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Cyprus

Anastasiades gives green light for Georghadji’s dismissal

By Angelos Anastasiou

President Nicos Anastasiades has issued written instructions to Attorney General Costas Clerides to proceed with requesting the dismissal of Central Bank governor Chrystalla Georghadji on grounds of conflict of interest.

The case against Georghadji is reportedly almost ready and will be filed by Clerides to the Judicial Council – comprising the full roster of Supreme Court judges – in the coming days.
State radio reported that police investigators have not been engaged in this case as the Legal Service plans to handle the case itself.

Meanwhile, deputies on the House Ethics committee, which had been looking into the Central Bank governor’s alleged conflict of interest, reached near-unanimous conclusions on Tuesday, and its final report will be issued next Tuesday.

The committee’s probe relates to the fact that Georghadji’s daughter, Marianna, had been employed at Andreas Yiorkadjis & Co, founded and run by the governor’s estranged husband. The law firm represents former Laiki Bank strongman Andreas Vgenopoulos, currently battling the Central Bank of Cyprus in court.

Because Georghadji had this information at the time, she should never have accepted the appointment at the Central Bank’s helm, the Ethics committee argued.

In the aftermath of the political row over Georghadji’s conflict, Andreas Yiorkadjis announced his firm had dropped Vgenopoulos as a client, and that Marianna Georghadji no longer worked for her father.

Further criticism against Georghadji will take the form of censure for altering certain clauses of her contract of appointment, removing one banning her first-degree relatives – including her daughter – from working in any field connected with the Central Bank of Cyprus, and inserting another raising her salary and benefits.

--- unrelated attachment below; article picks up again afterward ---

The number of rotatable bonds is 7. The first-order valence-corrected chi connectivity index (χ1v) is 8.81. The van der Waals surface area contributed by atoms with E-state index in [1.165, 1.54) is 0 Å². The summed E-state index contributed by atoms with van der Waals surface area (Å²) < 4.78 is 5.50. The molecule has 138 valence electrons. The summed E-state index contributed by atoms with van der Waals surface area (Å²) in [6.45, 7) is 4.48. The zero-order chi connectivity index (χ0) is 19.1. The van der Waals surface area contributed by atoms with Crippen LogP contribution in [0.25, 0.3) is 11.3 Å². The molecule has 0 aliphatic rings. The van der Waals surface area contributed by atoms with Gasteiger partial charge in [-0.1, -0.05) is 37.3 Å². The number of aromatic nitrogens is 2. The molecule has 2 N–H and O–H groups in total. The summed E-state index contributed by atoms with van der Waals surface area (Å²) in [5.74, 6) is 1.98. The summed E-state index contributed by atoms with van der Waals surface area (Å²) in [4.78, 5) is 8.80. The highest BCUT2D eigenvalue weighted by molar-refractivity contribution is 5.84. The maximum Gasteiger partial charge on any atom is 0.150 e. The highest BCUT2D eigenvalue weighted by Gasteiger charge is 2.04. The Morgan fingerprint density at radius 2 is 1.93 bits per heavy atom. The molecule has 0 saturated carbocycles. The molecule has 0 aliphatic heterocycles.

But consensus among committee members faltered when it came to the Presidential Palace’s role in signing the altered contract. Internal process failures resulted in an embarrassing witch-hunt, which hanged then-presidential aide Makarios Droushiotis – who had received the signed documents from Georghadji and forwarded them for the President’s signature – out to dry.

Predictably, opposition AKEL wanted to include the Palace’s failures into the report’s conclusions, but stumbled upon ruling DISY’s resistance.

A third “pillar” of the conclusions will relate to any negative impact the events under scrutiny may have had on the investigations and legal proceedings relating to the banking scandal – meaning the economic meltdown of March 2013 – according to committee chairman Nicos Nicolaides.

He was referring to Georghadji’s conflict of interest, which deprived Vgenopoulos of his legal representation and may be used by the Greek financier in his defence.

In such a case, committee member Demetris Syllouris said, “people will be held accountable”.

Meanwhile, police confirmed on Tuesday that Attorney general Costas Clerides had given orders for them to stop current investigations into the Central Bank in connection with a complaint by parliamentarian Zacharias Koulias concerning a leaked list of MPs with non-performing loans.

This development comes days after Anastasiades received a letter from European Central Bank President Mario Draghi, who warned the government to cease infringing on the local Central Bank’s independence.

Draghi was referring to a police raid at the Cyprus Central Bank following a complaint by parliamentarian Zacharias Koulias in connection with a leaked list of MPs with non-performing loans. During the raid, police seized computer hard drives and documents from the Central Bank.

The drives and documents must be returned immediately, Draghi asked, otherwise the ECB would be taking up the matter with the European Court of Justice.

National central banks of Euro-area countries are independent of local authorities and subject to scrutiny only by the ECB.

Anastasiades had responded to the letter saying that the executive branch of government – meaning himself – has no say in criminal investigations against the Central Bank, and referred Draghi to Clerides.

But it is expected that the ECB will react to any legal efforts to remove Georghadji from her post.

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